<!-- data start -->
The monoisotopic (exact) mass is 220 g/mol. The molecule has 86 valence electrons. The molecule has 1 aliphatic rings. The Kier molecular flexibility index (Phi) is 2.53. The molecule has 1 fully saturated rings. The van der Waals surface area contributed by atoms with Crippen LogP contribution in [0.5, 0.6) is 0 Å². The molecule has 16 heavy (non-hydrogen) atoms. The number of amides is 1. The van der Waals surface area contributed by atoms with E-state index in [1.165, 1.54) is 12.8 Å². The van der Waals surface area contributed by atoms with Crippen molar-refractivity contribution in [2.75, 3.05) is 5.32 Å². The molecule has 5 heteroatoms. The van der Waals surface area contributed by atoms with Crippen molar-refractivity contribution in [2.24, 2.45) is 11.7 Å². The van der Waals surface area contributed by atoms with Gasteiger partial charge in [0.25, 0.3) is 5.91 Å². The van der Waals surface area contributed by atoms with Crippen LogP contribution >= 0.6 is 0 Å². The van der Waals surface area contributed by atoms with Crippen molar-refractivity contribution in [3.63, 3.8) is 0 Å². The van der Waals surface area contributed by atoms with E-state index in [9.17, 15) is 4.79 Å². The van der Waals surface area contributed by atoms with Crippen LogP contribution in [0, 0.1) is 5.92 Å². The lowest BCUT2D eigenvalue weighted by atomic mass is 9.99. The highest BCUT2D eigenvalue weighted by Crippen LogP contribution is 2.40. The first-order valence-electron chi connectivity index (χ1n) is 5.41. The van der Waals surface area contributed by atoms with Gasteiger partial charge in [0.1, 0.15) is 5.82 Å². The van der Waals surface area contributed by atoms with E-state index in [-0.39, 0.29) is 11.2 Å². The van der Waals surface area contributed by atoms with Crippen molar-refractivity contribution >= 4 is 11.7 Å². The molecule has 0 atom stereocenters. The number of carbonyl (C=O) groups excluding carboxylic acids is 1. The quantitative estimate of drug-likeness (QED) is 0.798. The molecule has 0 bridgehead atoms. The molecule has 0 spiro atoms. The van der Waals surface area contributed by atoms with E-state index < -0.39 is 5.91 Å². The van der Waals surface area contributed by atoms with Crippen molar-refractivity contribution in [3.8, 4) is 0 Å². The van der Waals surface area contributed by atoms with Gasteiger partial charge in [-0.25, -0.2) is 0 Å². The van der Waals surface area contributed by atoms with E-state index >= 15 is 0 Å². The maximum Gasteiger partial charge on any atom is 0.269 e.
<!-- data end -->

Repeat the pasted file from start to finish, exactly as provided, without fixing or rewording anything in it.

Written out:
The monoisotopic (exact) mass is 220 g/mol. The molecule has 86 valence electrons. The molecule has 1 aliphatic rings. The Kier molecular flexibility index (Phi) is 2.53. The molecule has 1 fully saturated rings. The van der Waals surface area contributed by atoms with Crippen LogP contribution in [0.5, 0.6) is 0 Å². The molecule has 16 heavy (non-hydrogen) atoms. The number of amides is 1. The van der Waals surface area contributed by atoms with E-state index in [1.165, 1.54) is 12.8 Å². The van der Waals surface area contributed by atoms with Crippen molar-refractivity contribution in [2.75, 3.05) is 5.32 Å². The molecule has 5 heteroatoms. The van der Waals surface area contributed by atoms with Crippen molar-refractivity contribution in [2.24, 2.45) is 11.7 Å². The van der Waals surface area contributed by atoms with Gasteiger partial charge in [0.25, 0.3) is 5.91 Å². The van der Waals surface area contributed by atoms with Crippen LogP contribution >= 0.6 is 0 Å². The van der Waals surface area contributed by atoms with Crippen molar-refractivity contribution in [3.63, 3.8) is 0 Å². The van der Waals surface area contributed by atoms with E-state index in [9.17, 15) is 4.79 Å². The van der Waals surface area contributed by atoms with Crippen LogP contribution in [0, 0.1) is 5.92 Å². The lowest BCUT2D eigenvalue weighted by atomic mass is 9.99. The highest BCUT2D eigenvalue weighted by Crippen LogP contribution is 2.40. The first-order valence-electron chi connectivity index (χ1n) is 5.41. The van der Waals surface area contributed by atoms with Gasteiger partial charge in [0.1, 0.15) is 5.82 Å². The van der Waals surface area contributed by atoms with E-state index in [-0.39, 0.29) is 11.2 Å². The van der Waals surface area contributed by atoms with Crippen molar-refractivity contribution >= 4 is 11.7 Å². The molecule has 0 atom stereocenters. The number of carbonyl (C=O) groups excluding carboxylic acids is 1. The quantitative estimate of drug-likeness (QED) is 0.798. The molecule has 0 bridgehead atoms. The molecule has 0 spiro atoms. The van der Waals surface area contributed by atoms with E-state index < -0.39 is 5.91 Å². The van der Waals surface area contributed by atoms with Crippen molar-refractivity contribution in [3.8, 4) is 0 Å². The van der Waals surface area contributed by atoms with Gasteiger partial charge in [-0.25, -0.2) is 0 Å². The van der Waals surface area contributed by atoms with E-state index >= 15 is 0 Å². The maximum Gasteiger partial charge on any atom is 0.269 e.